High Debt At WPP And Publicis Could Spell Trouble; Podcast Ad Revenue Surges

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Hold Up

In the event of an economic downturn, holding companies – specifically WPP and Publicis – could be in a vulnerable position. Both companies are saddled with debt and plummeting stock values that will be difficult to recoup, especially as clients bring more agency services in house and consulting firms such as Deloitte and Accenture become more competitive, Avi Dan, CEO of Avidan Strategies, writes at Forbes. Publicis and WPP are responding by shrinking their massive empires. See: Sapient absorbing Razorfish at Publicis and WPP’s consolidation of Young & Rubicam and J. Walter Tompson under VML and Wunderman, respectively. Financial troubles could prompt them to offload more assets, as WPP recently did with its majority stake in Kantar. Or it could make them into acquisition targets themselves. Publicis, for example, might be of interest to Vivendi, parent of rival holding firm Havas. And it’s not far-fetched to think that WPP might receive a takeover bid from a Deloitte or Accenture down the line. More.

Pod Revenue

Podcast publishers in the United States will generate $700 million in ad sales this year, up 40% from last year, according to Magna’s first podcast report. Within the next five years, Magna predicts the podcast advertising market will reach $1.2 billion, up from $100 million five years ago. Podcasts make up just 4% of the audio market today, but they’re gaining in popularity as the total audio ad market declines, creating massive room for growth. In the next five years podcasting could double its share to make up 8% of the audio ad market. But despite rapid growth – the percentage of Americans listening to podcasts monthly doubled over the last five years – high and varying CPMs and lack of ad measurement are holding back ad dollars. At this point, most advertisers still view podcasting as an experiment rather than as a major line item. More.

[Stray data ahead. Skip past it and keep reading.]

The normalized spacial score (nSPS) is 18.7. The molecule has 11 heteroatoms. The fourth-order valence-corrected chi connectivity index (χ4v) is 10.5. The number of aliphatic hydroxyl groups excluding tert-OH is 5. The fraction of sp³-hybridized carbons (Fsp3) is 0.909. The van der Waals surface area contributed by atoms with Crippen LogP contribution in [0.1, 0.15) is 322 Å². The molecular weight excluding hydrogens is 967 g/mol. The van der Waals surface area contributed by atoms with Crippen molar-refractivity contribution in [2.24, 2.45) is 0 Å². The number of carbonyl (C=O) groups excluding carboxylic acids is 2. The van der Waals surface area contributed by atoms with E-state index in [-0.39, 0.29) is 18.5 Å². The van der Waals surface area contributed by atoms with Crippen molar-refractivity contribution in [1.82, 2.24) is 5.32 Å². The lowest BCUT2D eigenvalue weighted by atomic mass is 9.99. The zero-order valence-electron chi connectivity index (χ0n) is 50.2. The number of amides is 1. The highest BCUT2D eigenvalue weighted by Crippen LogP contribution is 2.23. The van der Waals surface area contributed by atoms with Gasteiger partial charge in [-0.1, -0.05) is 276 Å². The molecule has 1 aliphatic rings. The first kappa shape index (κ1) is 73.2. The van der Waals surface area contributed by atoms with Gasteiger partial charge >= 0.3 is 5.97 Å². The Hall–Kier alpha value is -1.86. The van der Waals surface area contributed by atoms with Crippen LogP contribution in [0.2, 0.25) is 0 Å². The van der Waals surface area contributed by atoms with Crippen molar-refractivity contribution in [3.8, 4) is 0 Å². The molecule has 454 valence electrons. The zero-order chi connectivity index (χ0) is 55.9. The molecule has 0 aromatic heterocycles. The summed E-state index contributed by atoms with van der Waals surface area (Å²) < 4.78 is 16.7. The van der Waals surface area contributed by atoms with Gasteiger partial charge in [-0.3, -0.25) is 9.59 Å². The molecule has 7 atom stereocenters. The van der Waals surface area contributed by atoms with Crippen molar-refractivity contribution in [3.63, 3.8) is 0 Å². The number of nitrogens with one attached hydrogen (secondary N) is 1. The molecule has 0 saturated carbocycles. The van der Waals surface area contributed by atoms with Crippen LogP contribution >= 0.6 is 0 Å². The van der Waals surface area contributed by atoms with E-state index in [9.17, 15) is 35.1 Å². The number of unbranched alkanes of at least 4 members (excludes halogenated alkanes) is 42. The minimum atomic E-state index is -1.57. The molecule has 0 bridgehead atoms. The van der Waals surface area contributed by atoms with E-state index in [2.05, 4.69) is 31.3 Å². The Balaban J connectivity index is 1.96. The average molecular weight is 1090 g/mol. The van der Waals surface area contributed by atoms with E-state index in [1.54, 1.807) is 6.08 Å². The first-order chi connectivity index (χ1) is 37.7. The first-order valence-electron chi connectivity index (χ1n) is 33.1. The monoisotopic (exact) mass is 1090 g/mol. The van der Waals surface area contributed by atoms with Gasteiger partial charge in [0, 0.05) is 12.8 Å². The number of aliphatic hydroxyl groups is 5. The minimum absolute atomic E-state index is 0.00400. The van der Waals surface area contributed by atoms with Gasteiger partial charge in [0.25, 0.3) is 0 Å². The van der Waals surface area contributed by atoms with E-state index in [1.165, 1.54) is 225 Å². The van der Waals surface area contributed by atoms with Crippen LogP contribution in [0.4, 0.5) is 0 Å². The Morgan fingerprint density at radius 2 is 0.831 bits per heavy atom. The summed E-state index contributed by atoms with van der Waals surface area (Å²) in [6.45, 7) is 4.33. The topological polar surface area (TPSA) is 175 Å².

In The Land Of The Giants

The merger of CBS and Viacom culminated a multiyear effort by the Redstone family to reunite its media properties into one mega-broadcaster. Or, perhaps, not so mega? If anything, ViacomCBS, as the new company is called, shows how steep a hill even a $26 billion business must climb to compete with the likes of Amazon, Comcast, Disney and AT&T. Shares of CBS and Viacom have shrunk by about 15% since the announcement, and Bob Bakish, CEO of the combined business, is telling investors he won’t be making any major acquisitions, as many analysts expected, Fox Business reports. More. But the tech giants aren’t full-speed ahead either. After it hit the ground running with a deal for AppNexus, AT&T’s Xandr was told to hold off on more M&A until the end of 2019 at the soonest.

Can I Have Your Number?

More than 400 million records of phone numbers linked to Facebook accounts around the world were leaked online by a non-password protected server on Thursday. The records contained each Facebook user’s unique ID tied to the phone number listed on their account, with some even exposing information such as the user’s name, gender and country of residence. Facebook restricted access to user phone numbers more than a year ago, and said the data accessed in the breach is likely old. Still, the breach is the latest in a stream of data security issues Facebook has faced since last year’s Cambridge Analytica scandal, and it could put Facebook users at risk for spam calls and SIM-swapping attacks, TechCrunch reports. The affected server, whose identity is unknown, was pulled offline after the story ran. More.

But Wait, There’s More

You’re Hired

 

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